Friday, October 28, 2011
The Stupidity of 9-9-9 Tax Plan
The 9-9-9 tax plan is the dumbest shit I've ever heard. I'd really like to see Herman Cain go to the presidential election trying to convince poor people that they'll be losing a little less than 20% of their money to taxes. If you're sufficiently poor, you're going to lose 9% of your income to federal taxes, and then everything you buy will cost an additional 9%. You know that $400 dollar XBox 360 bundle you want. Well, it's not really that much any more. Add on, let's say, 15% combined sales taxes and it's now, $460. Have fun with that. Try adding another 9% sales tax to your car purchase and lose a couple thousand dollars.
People allegedly like this idea because it's simple. Guess what, simple usually isn't good. Tax code is a reflection of what we think people owe back to the government. Things such as donating to charity are considered to absolve you of some of your tax burden. Life, income, and economics are complicated, so it makes sense for the tax code to be too.
In statistics, the most accurate systems are also the most complicated. Adding more variables to your analysis can only increase the accuracy of your model. That's why our tax structure is complicated, but it's also good that it is. The only real problem with it is that there are these complicated loopholes that allow the wealthy to avoid paying taxes. The tax loopholes for businesses also need to be sealed up.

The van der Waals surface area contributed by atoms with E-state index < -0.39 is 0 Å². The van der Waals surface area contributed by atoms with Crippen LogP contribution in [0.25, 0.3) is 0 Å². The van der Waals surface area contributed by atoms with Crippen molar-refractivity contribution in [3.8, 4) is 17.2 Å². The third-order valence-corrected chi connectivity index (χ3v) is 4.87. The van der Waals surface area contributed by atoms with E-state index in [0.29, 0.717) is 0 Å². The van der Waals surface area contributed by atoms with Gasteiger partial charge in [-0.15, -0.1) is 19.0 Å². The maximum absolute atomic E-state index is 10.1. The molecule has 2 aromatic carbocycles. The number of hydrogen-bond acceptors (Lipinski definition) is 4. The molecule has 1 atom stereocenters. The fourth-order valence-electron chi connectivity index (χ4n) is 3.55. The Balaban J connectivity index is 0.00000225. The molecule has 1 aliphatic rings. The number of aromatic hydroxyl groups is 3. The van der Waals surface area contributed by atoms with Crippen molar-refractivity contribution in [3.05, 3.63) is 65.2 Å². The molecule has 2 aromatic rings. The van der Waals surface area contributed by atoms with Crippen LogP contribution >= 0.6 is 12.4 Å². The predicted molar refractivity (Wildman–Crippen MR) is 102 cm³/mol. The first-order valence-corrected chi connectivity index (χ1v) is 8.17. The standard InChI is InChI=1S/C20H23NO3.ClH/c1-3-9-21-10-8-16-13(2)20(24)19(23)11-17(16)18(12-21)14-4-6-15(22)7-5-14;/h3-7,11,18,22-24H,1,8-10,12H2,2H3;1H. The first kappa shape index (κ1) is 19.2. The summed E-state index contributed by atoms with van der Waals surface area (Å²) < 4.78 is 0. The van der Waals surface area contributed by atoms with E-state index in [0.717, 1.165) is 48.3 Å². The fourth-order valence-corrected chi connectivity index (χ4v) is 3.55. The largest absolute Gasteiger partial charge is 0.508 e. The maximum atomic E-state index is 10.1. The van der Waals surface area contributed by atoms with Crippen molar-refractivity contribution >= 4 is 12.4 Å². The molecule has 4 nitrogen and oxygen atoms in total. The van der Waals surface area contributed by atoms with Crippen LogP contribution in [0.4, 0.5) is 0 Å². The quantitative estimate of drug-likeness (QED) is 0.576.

By the way, this isn't just bad for the poor. What about the elderly? The elderly have no income, and thus no income tax burden. However, they'll become saddled with additional sales tax burden. This will throw off the retirement plans of people who've had everything set up for 30 or 40 years. This would also add to the price of medicines, which our country already has a million problems with. Oh, and with a business tax, you can bet your ass that pharmaceutical companies are going to increase the cost of their products, further compounding the problem of sales tax on medications. You could, of course, always exempt medications from sales tax.
So what would the government do to correct the problem of sales tax burden on the elderly? They could either a) increase social security benefits or b) let the elderly suffer. If they increase social security benefits they'd either have to increase the social security contribution of income earners or businesses (increasing tax) or let some of the sales tax feed back into social security. They could also create exceptions where the elderly don't pay the sales tax.
It seems, just from this cursory analysis, that the 9-9-9 tax plan creates several problems. These could be fixed with exceptions to the rule, but that kinda defeats the point of it's simplicity, doesn't it?